At his first piano lesson with Janine M. Johnson, 5-year-old Noah P. Landers was more interested in the bench than the instrument.
He was crawling on the floor, looking up at the bench, Mrs. Johnson recalled.
Its an artists bench, with a mechanism for going up and down, she said.
Noah, the son of William and Vicki Landers of Watertown, wanted to know if it was a particular mechanism that allowed for the benchs up and down movement. She told him it was.
Such curiosity impressed the piano teacher.
The first thing that impressed me was his unbelievable intelligence, Mrs. Johnson said. He is extremely curious about mechanical things; how they work and how they are put together. His mind just goes constantly.
But once he could sit still on the piano bench, things took off musically. Besides impressing his teacher and family, he began to impress audiences at recitals at such performances as last summers Enchanted Gardens Gala at Thompson Park. His latest performance was last Friday night at All Souls Unitarian Universalist Church on Gotham Street.
I like the sound of music and I like making it my own, he said before the recital. Its a way to express myself. Its a way to get away.
This weekend, Noah, 15, will express himself at the 10th annual Thousand Islands International Piano Competition for Young People at Maple Grove Estate in Cape Vincent. Its rare for the event to have competitors from the north country. In its history, it has had two others local competitors: Isaac J. James of Champion, who performed in 2004, and Timothy S. Lanigan, Watertown, who performed in 2005. Both were students of Mrs. Johnson.
There are 15 other contestants this year from ages 9 to 25 competing in two age divisions (9 to 18 and 19 to 25). Each division has a first prize of up to $2,000 (the money is shared if theres a tie for first), plus second and third prizes. Contestants are coming from Russia, China, Japan, Australia, Taiwan, Bulgaria, Canada and the U.S. They represent such prestigious institutions as the Julliard School in New York City, Curtis Institute of Music in Philadelphia, Peabody Institute in Baltimore and Eastman School of Music in Rochester.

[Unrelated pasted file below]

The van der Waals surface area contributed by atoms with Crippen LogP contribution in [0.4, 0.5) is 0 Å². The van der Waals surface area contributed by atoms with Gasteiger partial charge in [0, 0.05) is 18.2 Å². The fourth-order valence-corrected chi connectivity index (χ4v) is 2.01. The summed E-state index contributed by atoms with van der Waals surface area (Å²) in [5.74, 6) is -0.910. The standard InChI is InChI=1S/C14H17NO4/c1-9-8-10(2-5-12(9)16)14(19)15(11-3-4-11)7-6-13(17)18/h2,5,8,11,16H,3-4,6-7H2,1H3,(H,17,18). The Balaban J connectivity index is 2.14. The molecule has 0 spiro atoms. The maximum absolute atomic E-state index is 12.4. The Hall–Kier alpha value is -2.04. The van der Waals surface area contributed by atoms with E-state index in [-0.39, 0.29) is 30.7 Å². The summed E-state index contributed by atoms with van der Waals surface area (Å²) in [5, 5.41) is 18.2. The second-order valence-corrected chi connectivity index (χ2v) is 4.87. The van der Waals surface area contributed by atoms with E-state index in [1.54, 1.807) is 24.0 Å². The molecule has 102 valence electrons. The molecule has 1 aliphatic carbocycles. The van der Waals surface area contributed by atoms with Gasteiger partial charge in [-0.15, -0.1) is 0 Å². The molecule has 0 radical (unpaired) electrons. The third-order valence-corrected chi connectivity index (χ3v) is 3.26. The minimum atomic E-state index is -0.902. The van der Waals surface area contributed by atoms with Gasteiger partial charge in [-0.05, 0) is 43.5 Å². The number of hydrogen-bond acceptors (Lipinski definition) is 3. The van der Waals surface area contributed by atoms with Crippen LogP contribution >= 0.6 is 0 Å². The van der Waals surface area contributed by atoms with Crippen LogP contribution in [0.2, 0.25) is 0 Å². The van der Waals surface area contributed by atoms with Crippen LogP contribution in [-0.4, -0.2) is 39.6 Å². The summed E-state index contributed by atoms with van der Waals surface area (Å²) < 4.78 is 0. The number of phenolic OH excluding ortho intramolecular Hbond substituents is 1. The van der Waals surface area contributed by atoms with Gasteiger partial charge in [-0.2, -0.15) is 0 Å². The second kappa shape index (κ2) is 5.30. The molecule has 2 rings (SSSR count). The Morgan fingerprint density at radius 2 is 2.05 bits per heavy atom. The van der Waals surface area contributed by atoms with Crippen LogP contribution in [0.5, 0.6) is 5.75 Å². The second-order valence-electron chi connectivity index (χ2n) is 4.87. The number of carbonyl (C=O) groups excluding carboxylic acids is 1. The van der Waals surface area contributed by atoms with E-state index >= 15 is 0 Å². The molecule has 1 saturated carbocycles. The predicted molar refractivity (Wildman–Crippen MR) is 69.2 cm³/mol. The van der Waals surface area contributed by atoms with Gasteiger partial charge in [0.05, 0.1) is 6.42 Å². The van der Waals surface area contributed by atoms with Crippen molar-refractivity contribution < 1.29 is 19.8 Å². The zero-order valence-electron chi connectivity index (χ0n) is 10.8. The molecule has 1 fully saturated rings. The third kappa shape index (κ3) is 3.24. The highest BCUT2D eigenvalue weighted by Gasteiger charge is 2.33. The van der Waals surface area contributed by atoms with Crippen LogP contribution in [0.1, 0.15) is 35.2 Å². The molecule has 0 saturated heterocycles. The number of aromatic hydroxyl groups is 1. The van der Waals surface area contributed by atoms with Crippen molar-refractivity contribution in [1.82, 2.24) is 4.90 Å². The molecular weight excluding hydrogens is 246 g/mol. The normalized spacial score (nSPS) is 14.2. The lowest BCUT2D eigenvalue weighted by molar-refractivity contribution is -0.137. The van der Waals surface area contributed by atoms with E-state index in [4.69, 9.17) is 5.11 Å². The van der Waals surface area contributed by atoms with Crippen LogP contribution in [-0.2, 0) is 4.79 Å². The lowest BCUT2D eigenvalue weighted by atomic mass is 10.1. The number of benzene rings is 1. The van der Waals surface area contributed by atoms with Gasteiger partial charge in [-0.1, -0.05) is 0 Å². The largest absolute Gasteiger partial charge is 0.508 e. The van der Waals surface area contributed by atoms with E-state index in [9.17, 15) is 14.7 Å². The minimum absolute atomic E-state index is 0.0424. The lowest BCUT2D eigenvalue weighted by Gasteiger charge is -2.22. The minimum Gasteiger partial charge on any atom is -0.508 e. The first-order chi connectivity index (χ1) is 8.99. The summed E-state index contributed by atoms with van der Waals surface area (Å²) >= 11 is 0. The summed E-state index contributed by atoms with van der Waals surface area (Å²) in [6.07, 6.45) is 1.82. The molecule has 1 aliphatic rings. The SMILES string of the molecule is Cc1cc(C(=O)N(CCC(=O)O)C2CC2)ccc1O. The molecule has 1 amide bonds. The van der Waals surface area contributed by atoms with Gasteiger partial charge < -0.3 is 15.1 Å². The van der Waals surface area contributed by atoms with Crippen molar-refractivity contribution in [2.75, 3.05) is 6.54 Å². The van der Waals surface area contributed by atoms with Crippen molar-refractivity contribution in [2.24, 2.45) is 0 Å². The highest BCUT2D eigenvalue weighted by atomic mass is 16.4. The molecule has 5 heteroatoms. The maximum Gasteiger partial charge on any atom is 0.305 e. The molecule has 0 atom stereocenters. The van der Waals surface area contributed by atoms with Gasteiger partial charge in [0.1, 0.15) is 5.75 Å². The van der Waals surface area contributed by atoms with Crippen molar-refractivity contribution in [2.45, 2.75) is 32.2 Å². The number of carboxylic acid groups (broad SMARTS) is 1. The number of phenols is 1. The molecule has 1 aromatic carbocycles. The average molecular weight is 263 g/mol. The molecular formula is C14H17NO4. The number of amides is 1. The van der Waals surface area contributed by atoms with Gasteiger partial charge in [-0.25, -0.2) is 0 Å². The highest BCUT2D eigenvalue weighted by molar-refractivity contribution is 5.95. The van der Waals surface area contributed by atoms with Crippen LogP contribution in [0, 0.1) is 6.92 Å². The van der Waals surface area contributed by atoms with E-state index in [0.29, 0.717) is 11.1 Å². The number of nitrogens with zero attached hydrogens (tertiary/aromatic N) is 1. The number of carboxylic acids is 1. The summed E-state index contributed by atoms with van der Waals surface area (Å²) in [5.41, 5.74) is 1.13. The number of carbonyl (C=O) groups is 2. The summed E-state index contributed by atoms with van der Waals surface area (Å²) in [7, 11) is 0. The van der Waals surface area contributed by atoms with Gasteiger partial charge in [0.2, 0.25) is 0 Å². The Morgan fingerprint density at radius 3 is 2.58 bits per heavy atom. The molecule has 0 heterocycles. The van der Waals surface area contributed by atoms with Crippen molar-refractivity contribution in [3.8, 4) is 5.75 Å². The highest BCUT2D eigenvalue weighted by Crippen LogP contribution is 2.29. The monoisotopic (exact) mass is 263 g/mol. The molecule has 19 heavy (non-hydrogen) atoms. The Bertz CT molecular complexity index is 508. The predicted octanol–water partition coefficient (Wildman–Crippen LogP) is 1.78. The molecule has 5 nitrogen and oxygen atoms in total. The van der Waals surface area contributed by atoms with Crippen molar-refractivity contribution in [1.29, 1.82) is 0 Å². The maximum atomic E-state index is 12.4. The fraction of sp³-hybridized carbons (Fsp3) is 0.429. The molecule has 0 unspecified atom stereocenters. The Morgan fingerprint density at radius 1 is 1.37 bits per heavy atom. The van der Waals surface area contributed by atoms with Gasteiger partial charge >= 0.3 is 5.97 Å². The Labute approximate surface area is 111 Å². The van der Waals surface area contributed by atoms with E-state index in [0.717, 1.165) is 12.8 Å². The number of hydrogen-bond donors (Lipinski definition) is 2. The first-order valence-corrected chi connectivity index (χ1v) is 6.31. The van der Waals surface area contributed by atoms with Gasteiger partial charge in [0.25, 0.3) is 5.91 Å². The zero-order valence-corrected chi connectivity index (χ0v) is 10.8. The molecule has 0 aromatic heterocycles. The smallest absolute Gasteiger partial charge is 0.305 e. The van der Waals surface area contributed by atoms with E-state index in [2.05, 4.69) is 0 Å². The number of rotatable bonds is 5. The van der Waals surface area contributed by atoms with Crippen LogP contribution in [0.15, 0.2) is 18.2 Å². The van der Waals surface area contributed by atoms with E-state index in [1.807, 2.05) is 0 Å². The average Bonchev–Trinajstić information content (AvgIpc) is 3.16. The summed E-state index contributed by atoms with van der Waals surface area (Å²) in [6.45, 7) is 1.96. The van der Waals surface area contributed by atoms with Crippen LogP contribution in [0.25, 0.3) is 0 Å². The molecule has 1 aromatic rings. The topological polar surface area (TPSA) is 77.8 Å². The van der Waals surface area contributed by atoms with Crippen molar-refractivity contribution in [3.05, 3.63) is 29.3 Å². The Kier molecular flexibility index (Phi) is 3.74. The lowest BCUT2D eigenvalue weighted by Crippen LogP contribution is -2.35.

The competition was founded by Dr. William J. Grant, who died in 2009. Dr. Grant was a Watertown native. He grew up in Clayton and retired to Texas in 1993 and summered in Cape Vincent following a distinguished career as a physician.
His legacy of bringing classical piano music to the Thousand Islands community continues with private donations and support by area residents.
Noah is a student at Carthage High School, where his mother is a psychologist for the Carthage Central School District.
Mr. and Mrs. Landers adopted Noah, and his brother, Seth, 12, from South Korea. Noah was less than a year old when he was adopted. Mrs. Landers said Noahs musical expertise is something he developed on his own.
Im not very musical, Mrs. Landers said. Neither is her husband, a chef educator at Jefferson-Lewis Board of Cooperative Educational Services.
But she believes Baby Einstein may have sparked Noahs musical talents. Baby Einstein is a line of multimedia products and toys that specializes in interactive activities focusing on the humanities for babies and young children.
We bought the classical music CDs and we had a CD player on his crib, Mrs. Landers said. Every night, he would listen to classical music.
As Noah got older, he would put the CDs into the player himself and hit the play button. But one time, Mrs. Landers put in a CD and told Noah, who was 3, it was Beethoven. She was quickly corrected.
Noah said, No its Vivaldi, Mrs. Landers said.
Mrs. Landers and her husband then decided they had a special musical child on their hands and sought lessons.
Besides being a student of Mrs. Johnson, Noah is also a student of Robert Auler, a music professor at SUNY Oswego.
In the last year, hes grown immensely, Mrs. Landers said. Each year, it was like, Wow! But in the last year, everything seemed to have clicked for him.
Last year, the Landerses got a grand piano, on which Noah spends many hours practicing. Mrs. Johnson said he is self-motivated.
Last Friday, backstage before the recital at All Souls Church, Noah told Mrs. Johnson that he couldnt think of the notes of the pieces he was about to perform. Pianists, Mrs. Johnson noted, perform by memory.
But he said, I know when I sit down, Ill be fine, she added.
Thats right. The music will take over, Mrs. Johnson said she told Noah.
The performance, she said, was flawless.